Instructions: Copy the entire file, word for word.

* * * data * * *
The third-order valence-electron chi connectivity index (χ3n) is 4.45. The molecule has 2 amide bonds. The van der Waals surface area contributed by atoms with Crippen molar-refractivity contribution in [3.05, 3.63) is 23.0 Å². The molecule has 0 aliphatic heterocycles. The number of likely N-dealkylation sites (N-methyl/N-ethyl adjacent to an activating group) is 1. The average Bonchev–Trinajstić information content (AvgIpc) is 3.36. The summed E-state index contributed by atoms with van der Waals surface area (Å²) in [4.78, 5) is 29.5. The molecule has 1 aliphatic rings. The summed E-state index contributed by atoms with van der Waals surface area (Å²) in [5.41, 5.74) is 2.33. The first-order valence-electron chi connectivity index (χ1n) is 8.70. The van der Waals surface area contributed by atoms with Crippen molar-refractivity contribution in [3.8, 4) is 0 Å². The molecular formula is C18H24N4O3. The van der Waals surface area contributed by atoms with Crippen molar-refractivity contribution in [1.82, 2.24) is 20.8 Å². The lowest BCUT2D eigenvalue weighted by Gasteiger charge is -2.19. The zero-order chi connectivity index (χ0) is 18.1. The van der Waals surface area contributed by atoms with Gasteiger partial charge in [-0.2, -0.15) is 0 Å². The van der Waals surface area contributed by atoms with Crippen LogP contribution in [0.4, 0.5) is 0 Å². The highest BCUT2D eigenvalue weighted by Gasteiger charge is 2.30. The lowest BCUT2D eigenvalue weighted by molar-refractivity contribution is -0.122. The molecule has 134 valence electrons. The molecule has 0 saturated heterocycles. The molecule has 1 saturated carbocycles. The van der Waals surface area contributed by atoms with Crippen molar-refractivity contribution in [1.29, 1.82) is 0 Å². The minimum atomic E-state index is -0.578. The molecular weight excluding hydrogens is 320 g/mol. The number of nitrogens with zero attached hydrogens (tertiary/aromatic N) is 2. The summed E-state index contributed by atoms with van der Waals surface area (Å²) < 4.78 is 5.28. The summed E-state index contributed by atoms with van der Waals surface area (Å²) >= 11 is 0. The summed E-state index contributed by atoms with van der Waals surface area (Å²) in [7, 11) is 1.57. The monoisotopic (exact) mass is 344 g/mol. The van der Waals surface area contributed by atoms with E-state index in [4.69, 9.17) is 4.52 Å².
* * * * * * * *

The third-order valence-electron chi connectivity index (χ3n) is 4.45. The molecule has 2 amide bonds. The van der Waals surface area contributed by atoms with Crippen molar-refractivity contribution in [3.05, 3.63) is 23.0 Å². The molecule has 0 aliphatic heterocycles. The number of likely N-dealkylation sites (N-methyl/N-ethyl adjacent to an activating group) is 1. The average Bonchev–Trinajstić information content (AvgIpc) is 3.36. The summed E-state index contributed by atoms with van der Waals surface area (Å²) in [4.78, 5) is 29.5. The molecule has 1 aliphatic rings. The summed E-state index contributed by atoms with van der Waals surface area (Å²) in [5.41, 5.74) is 2.33. The first-order valence-electron chi connectivity index (χ1n) is 8.70. The van der Waals surface area contributed by atoms with Crippen molar-refractivity contribution in [3.8, 4) is 0 Å². The molecular formula is C18H24N4O3. The van der Waals surface area contributed by atoms with Crippen molar-refractivity contribution in [1.82, 2.24) is 20.8 Å². The lowest BCUT2D eigenvalue weighted by Gasteiger charge is -2.19. The zero-order chi connectivity index (χ0) is 18.1. The van der Waals surface area contributed by atoms with Gasteiger partial charge in [-0.2, -0.15) is 0 Å². The van der Waals surface area contributed by atoms with Crippen LogP contribution in [0.4, 0.5) is 0 Å². The highest BCUT2D eigenvalue weighted by Gasteiger charge is 2.30. The lowest BCUT2D eigenvalue weighted by molar-refractivity contribution is -0.122. The molecule has 134 valence electrons. The molecule has 0 saturated heterocycles. The molecule has 1 saturated carbocycles. The van der Waals surface area contributed by atoms with Crippen molar-refractivity contribution in [1.29, 1.82) is 0 Å². The minimum atomic E-state index is -0.578. The molecular weight excluding hydrogens is 320 g/mol. The number of nitrogens with zero attached hydrogens (tertiary/aromatic N) is 2. The summed E-state index contributed by atoms with van der Waals surface area (Å²) < 4.78 is 5.28. The summed E-state index contributed by atoms with van der Waals surface area (Å²) >= 11 is 0. The summed E-state index contributed by atoms with van der Waals surface area (Å²) in [7, 11) is 1.57. The monoisotopic (exact) mass is 344 g/mol. The van der Waals surface area contributed by atoms with E-state index in [4.69, 9.17) is 4.52 Å².